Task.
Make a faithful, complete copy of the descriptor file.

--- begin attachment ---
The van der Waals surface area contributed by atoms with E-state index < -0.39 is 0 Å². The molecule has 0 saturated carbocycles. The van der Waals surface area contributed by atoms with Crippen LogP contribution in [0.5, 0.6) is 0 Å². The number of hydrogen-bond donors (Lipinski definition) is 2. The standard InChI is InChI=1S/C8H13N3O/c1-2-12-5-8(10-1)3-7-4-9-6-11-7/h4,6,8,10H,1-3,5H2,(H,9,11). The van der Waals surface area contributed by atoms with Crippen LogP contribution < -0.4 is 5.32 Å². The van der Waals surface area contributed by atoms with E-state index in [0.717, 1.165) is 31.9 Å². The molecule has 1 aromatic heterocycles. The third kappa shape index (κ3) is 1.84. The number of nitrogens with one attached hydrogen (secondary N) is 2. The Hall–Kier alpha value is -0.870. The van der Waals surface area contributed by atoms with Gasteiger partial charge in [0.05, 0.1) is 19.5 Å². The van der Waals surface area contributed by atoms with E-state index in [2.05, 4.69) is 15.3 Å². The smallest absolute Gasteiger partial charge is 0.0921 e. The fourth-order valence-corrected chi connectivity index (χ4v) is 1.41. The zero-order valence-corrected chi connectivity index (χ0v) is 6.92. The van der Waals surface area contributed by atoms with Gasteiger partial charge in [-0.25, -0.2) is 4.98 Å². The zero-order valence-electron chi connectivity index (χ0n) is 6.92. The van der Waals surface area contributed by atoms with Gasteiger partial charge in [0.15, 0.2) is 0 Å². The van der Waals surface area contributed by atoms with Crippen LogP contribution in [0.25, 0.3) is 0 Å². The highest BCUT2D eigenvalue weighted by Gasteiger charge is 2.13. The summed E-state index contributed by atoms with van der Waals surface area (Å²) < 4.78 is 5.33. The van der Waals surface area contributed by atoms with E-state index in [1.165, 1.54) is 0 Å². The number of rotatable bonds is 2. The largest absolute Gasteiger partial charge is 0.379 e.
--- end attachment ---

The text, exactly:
The van der Waals surface area contributed by atoms with E-state index < -0.39 is 0 Å². The molecule has 0 saturated carbocycles. The van der Waals surface area contributed by atoms with Crippen LogP contribution in [0.5, 0.6) is 0 Å². The number of hydrogen-bond donors (Lipinski definition) is 2. The standard InChI is InChI=1S/C8H13N3O/c1-2-12-5-8(10-1)3-7-4-9-6-11-7/h4,6,8,10H,1-3,5H2,(H,9,11). The van der Waals surface area contributed by atoms with Crippen LogP contribution < -0.4 is 5.32 Å². The van der Waals surface area contributed by atoms with E-state index in [0.717, 1.165) is 31.9 Å². The molecule has 1 aromatic heterocycles. The third kappa shape index (κ3) is 1.84. The number of nitrogens with one attached hydrogen (secondary N) is 2. The Hall–Kier alpha value is -0.870. The van der Waals surface area contributed by atoms with Gasteiger partial charge in [0.05, 0.1) is 19.5 Å². The van der Waals surface area contributed by atoms with E-state index in [2.05, 4.69) is 15.3 Å². The smallest absolute Gasteiger partial charge is 0.0921 e. The fourth-order valence-corrected chi connectivity index (χ4v) is 1.41. The zero-order valence-corrected chi connectivity index (χ0v) is 6.92. The van der Waals surface area contributed by atoms with Gasteiger partial charge in [-0.25, -0.2) is 4.98 Å². The zero-order valence-electron chi connectivity index (χ0n) is 6.92. The van der Waals surface area contributed by atoms with Gasteiger partial charge in [0.15, 0.2) is 0 Å². The van der Waals surface area contributed by atoms with Crippen LogP contribution in [0.25, 0.3) is 0 Å². The highest BCUT2D eigenvalue weighted by Gasteiger charge is 2.13. The summed E-state index contributed by atoms with van der Waals surface area (Å²) < 4.78 is 5.33. The van der Waals surface area contributed by atoms with E-state index in [1.165, 1.54) is 0 Å². The number of rotatable bonds is 2. The largest absolute Gasteiger partial charge is 0.379 e.